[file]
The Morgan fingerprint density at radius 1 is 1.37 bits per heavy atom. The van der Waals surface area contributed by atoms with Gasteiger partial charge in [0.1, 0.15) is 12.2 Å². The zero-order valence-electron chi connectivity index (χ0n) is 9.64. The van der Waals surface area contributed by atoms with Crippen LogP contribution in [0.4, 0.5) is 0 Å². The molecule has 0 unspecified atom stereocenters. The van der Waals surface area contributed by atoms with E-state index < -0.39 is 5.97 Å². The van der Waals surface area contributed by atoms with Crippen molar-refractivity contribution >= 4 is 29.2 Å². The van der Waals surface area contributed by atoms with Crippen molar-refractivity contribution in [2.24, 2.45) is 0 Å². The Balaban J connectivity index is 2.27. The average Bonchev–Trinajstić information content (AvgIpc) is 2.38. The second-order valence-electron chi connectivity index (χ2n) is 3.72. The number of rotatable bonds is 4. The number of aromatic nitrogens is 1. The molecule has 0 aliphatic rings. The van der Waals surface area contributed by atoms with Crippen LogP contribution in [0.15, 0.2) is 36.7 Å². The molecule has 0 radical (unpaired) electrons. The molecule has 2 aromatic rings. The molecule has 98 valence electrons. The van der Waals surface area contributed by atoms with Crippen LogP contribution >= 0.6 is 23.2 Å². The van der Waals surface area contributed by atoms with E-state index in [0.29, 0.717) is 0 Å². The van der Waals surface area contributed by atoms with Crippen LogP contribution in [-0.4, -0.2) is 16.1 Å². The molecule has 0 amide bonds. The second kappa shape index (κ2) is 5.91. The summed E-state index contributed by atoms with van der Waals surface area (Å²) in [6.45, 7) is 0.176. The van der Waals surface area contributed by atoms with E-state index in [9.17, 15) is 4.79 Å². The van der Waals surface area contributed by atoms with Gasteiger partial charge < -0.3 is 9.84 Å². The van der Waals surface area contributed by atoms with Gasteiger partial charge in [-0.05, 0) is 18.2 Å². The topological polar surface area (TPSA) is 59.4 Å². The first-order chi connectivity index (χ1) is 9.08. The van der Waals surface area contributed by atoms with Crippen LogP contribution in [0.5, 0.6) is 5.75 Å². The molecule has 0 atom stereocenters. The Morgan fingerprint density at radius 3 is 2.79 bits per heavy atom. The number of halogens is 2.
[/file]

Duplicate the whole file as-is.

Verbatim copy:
The Morgan fingerprint density at radius 1 is 1.37 bits per heavy atom. The van der Waals surface area contributed by atoms with Gasteiger partial charge in [0.1, 0.15) is 12.2 Å². The zero-order valence-electron chi connectivity index (χ0n) is 9.64. The van der Waals surface area contributed by atoms with Crippen LogP contribution in [0.4, 0.5) is 0 Å². The molecule has 0 unspecified atom stereocenters. The van der Waals surface area contributed by atoms with E-state index < -0.39 is 5.97 Å². The van der Waals surface area contributed by atoms with Crippen molar-refractivity contribution >= 4 is 29.2 Å². The van der Waals surface area contributed by atoms with Crippen molar-refractivity contribution in [2.24, 2.45) is 0 Å². The Balaban J connectivity index is 2.27. The average Bonchev–Trinajstić information content (AvgIpc) is 2.38. The second-order valence-electron chi connectivity index (χ2n) is 3.72. The number of rotatable bonds is 4. The number of aromatic nitrogens is 1. The molecule has 0 aliphatic rings. The van der Waals surface area contributed by atoms with Crippen LogP contribution in [0.15, 0.2) is 36.7 Å². The molecule has 0 radical (unpaired) electrons. The molecule has 2 aromatic rings. The molecule has 98 valence electrons. The van der Waals surface area contributed by atoms with Crippen LogP contribution >= 0.6 is 23.2 Å². The van der Waals surface area contributed by atoms with E-state index in [0.29, 0.717) is 0 Å². The van der Waals surface area contributed by atoms with Crippen LogP contribution in [-0.4, -0.2) is 16.1 Å². The molecule has 0 amide bonds. The second kappa shape index (κ2) is 5.91. The summed E-state index contributed by atoms with van der Waals surface area (Å²) in [6.45, 7) is 0.176. The van der Waals surface area contributed by atoms with E-state index in [9.17, 15) is 4.79 Å². The van der Waals surface area contributed by atoms with Gasteiger partial charge < -0.3 is 9.84 Å². The van der Waals surface area contributed by atoms with Gasteiger partial charge in [-0.05, 0) is 18.2 Å². The topological polar surface area (TPSA) is 59.4 Å². The first-order chi connectivity index (χ1) is 9.08. The van der Waals surface area contributed by atoms with Crippen LogP contribution in [0.5, 0.6) is 5.75 Å². The molecule has 0 atom stereocenters. The Morgan fingerprint density at radius 3 is 2.79 bits per heavy atom. The number of halogens is 2.